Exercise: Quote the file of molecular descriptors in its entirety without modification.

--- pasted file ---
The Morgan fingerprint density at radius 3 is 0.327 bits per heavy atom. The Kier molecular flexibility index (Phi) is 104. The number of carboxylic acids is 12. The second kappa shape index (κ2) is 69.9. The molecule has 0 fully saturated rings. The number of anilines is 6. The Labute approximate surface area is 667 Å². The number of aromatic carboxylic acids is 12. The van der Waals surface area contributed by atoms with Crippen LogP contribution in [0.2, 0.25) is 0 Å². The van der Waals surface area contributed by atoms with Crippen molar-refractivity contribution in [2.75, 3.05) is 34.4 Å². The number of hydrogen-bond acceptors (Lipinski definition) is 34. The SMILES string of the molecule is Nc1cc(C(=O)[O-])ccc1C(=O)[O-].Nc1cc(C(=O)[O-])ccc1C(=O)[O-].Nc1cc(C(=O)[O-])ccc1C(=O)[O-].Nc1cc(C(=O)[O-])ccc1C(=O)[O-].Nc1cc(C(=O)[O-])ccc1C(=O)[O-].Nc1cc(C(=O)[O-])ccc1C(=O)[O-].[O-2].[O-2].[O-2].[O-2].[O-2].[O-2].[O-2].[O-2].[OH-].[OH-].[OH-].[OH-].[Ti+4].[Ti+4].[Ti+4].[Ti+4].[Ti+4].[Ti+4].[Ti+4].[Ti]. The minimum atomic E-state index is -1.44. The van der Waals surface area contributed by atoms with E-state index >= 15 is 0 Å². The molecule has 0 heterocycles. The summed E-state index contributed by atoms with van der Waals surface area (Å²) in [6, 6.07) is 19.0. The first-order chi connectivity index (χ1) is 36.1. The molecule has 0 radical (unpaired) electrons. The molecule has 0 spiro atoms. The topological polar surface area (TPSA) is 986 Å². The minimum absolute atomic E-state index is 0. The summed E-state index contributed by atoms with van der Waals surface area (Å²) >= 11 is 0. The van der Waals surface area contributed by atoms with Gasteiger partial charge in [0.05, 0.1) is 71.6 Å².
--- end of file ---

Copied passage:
The Morgan fingerprint density at radius 3 is 0.327 bits per heavy atom. The Kier molecular flexibility index (Phi) is 104. The number of carboxylic acids is 12. The second kappa shape index (κ2) is 69.9. The molecule has 0 fully saturated rings. The number of anilines is 6. The Labute approximate surface area is 667 Å². The number of aromatic carboxylic acids is 12. The van der Waals surface area contributed by atoms with Crippen LogP contribution in [0.2, 0.25) is 0 Å². The van der Waals surface area contributed by atoms with Crippen molar-refractivity contribution in [2.75, 3.05) is 34.4 Å². The number of hydrogen-bond acceptors (Lipinski definition) is 34. The SMILES string of the molecule is Nc1cc(C(=O)[O-])ccc1C(=O)[O-].Nc1cc(C(=O)[O-])ccc1C(=O)[O-].Nc1cc(C(=O)[O-])ccc1C(=O)[O-].Nc1cc(C(=O)[O-])ccc1C(=O)[O-].Nc1cc(C(=O)[O-])ccc1C(=O)[O-].Nc1cc(C(=O)[O-])ccc1C(=O)[O-].[O-2].[O-2].[O-2].[O-2].[O-2].[O-2].[O-2].[O-2].[OH-].[OH-].[OH-].[OH-].[Ti+4].[Ti+4].[Ti+4].[Ti+4].[Ti+4].[Ti+4].[Ti+4].[Ti]. The minimum atomic E-state index is -1.44. The van der Waals surface area contributed by atoms with E-state index >= 15 is 0 Å². The molecule has 0 heterocycles. The summed E-state index contributed by atoms with van der Waals surface area (Å²) in [6, 6.07) is 19.0. The first-order chi connectivity index (χ1) is 36.1. The molecule has 0 radical (unpaired) electrons. The molecule has 0 spiro atoms. The topological polar surface area (TPSA) is 986 Å². The minimum absolute atomic E-state index is 0. The summed E-state index contributed by atoms with van der Waals surface area (Å²) >= 11 is 0. The van der Waals surface area contributed by atoms with Gasteiger partial charge in [0.05, 0.1) is 71.6 Å².